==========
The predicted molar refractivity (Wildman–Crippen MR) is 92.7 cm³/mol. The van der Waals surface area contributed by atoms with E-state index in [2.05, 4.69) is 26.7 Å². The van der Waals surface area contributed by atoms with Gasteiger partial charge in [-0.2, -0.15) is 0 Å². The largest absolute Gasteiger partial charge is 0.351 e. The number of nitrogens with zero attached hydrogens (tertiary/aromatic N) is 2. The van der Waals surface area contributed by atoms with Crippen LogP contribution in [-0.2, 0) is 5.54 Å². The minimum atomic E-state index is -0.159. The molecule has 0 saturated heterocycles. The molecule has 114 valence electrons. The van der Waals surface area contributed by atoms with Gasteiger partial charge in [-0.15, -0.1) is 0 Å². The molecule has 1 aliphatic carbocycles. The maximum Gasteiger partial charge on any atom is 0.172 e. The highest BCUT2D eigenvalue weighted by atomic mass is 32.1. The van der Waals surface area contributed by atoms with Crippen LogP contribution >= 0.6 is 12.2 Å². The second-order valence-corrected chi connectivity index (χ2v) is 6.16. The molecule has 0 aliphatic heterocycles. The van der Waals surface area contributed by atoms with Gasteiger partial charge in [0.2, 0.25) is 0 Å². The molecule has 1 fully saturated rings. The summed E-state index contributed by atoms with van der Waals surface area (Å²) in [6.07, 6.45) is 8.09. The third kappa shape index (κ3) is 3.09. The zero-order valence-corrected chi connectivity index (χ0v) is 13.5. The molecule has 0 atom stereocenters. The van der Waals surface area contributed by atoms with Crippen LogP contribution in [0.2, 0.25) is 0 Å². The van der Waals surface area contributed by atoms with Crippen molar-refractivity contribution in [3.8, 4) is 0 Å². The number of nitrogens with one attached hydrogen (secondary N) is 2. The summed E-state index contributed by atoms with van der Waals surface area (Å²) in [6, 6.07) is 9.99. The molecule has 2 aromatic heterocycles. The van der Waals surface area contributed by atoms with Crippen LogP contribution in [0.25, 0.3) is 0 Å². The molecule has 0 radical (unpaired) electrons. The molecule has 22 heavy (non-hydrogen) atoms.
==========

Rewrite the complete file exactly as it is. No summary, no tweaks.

The predicted molar refractivity (Wildman–Crippen MR) is 92.7 cm³/mol. The van der Waals surface area contributed by atoms with E-state index in [2.05, 4.69) is 26.7 Å². The van der Waals surface area contributed by atoms with Gasteiger partial charge in [-0.2, -0.15) is 0 Å². The largest absolute Gasteiger partial charge is 0.351 e. The number of nitrogens with zero attached hydrogens (tertiary/aromatic N) is 2. The van der Waals surface area contributed by atoms with Crippen LogP contribution in [-0.2, 0) is 5.54 Å². The minimum atomic E-state index is -0.159. The molecule has 0 saturated heterocycles. The molecule has 114 valence electrons. The van der Waals surface area contributed by atoms with Gasteiger partial charge in [-0.15, -0.1) is 0 Å². The molecule has 1 aliphatic carbocycles. The maximum Gasteiger partial charge on any atom is 0.172 e. The highest BCUT2D eigenvalue weighted by atomic mass is 32.1. The van der Waals surface area contributed by atoms with Crippen LogP contribution >= 0.6 is 12.2 Å². The second-order valence-corrected chi connectivity index (χ2v) is 6.16. The molecule has 0 aliphatic heterocycles. The van der Waals surface area contributed by atoms with Gasteiger partial charge in [0.2, 0.25) is 0 Å². The molecule has 1 fully saturated rings. The summed E-state index contributed by atoms with van der Waals surface area (Å²) in [6.07, 6.45) is 8.09. The third kappa shape index (κ3) is 3.09. The zero-order valence-corrected chi connectivity index (χ0v) is 13.5. The molecule has 0 atom stereocenters. The van der Waals surface area contributed by atoms with Crippen LogP contribution in [0.2, 0.25) is 0 Å². The van der Waals surface area contributed by atoms with Crippen molar-refractivity contribution in [3.8, 4) is 0 Å². The number of nitrogens with one attached hydrogen (secondary N) is 2. The summed E-state index contributed by atoms with van der Waals surface area (Å²) in [6, 6.07) is 9.99. The molecule has 2 aromatic heterocycles. The van der Waals surface area contributed by atoms with Crippen LogP contribution in [0.25, 0.3) is 0 Å². The molecule has 0 radical (unpaired) electrons. The molecule has 22 heavy (non-hydrogen) atoms.